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Review: Civil Procedure Quick Reference Card

As someone who is taking Civil Procedure this semester, you can imagine the look of joy on my face when the tutor told us that the exam would be open book. But if you have ever looked at the Uniform Civil Procedure Rules, you can also envisage the subsequent look of horror on my face when I saw that it was over 700 pages. The prospect of having to flip through 700 pages of legislation during an hour-long exam just to find the relevant rule seemed ridiculous. Surely, there must be a better way.

Thankfully, there is. LexisNexis’ Quick Reference Card for Civil Procedure offers a concise summary of the Uniform Civil Procedure Rules in 4 laminated A4 pages, designed to be used during open-book exams and study revision. The summary contains the most important rules of the UCPR, set out logically into five colour coded categories: Introductory Matters, Matters preceding the commencement of an action, Commencing and Conducting proceedings, Costs and Judgment before Hearing.

This Quick Reference Card has been incredibly useful for assignments as well as exam preparation. It is the perfect study aid for those of us who don’t want to rummage through countless pages of our textbooks or legislation to find the relevant rule. During exams, you can refer to the relevant heading and find the applicable law within minutes, as opposed to shuffling through your notes and wasting precious time.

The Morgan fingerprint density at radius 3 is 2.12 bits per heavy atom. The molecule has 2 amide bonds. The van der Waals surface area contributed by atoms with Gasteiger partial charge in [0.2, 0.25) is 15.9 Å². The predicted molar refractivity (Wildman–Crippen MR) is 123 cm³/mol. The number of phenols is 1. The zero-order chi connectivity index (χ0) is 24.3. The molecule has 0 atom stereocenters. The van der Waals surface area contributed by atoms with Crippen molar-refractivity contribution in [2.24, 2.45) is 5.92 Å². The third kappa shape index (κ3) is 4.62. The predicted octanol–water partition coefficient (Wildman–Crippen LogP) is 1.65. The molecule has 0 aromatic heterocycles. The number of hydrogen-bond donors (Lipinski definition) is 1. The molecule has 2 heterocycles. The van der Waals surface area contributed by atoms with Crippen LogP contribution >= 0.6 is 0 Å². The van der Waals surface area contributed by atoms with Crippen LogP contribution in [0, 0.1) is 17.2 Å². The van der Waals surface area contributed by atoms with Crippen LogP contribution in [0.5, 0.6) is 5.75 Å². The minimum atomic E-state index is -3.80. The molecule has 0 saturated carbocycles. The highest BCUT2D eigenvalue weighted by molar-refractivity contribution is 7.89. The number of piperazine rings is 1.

Often when you are studying and come across a term or phrase that you are unfamiliar with, your first instinct may be to refer to a textbook, Google it or message the group chat. This can result in wasted time and contradictory answers, when all you wanted was a simple definition. One thing that I found particularly useful was the Card’s ‘Definitions’ feature. It provides handy definitions for terms such as ‘oppressive’, ‘fishing expedition’ and ‘abuse of process’ and the authoritative case for them.

I cannot recommend this Quick Reference Card enough, especially to those who have upcoming open book exams. It is a wonderful study aid for law students and a quick go-to reference for paralegals or practitioners. LexisNexis also publishes Quick Reference Cards for various other legal topics such as Constitutional Law and Insolvency Law, so I would strongly suggest getting them for other law subjects. As someone who often runs out of time during open book exams flipping frantically through her notes to find a particular case, this Quick Reference Card will definitely be a time and life saver.

Check it out at LexisNexis.

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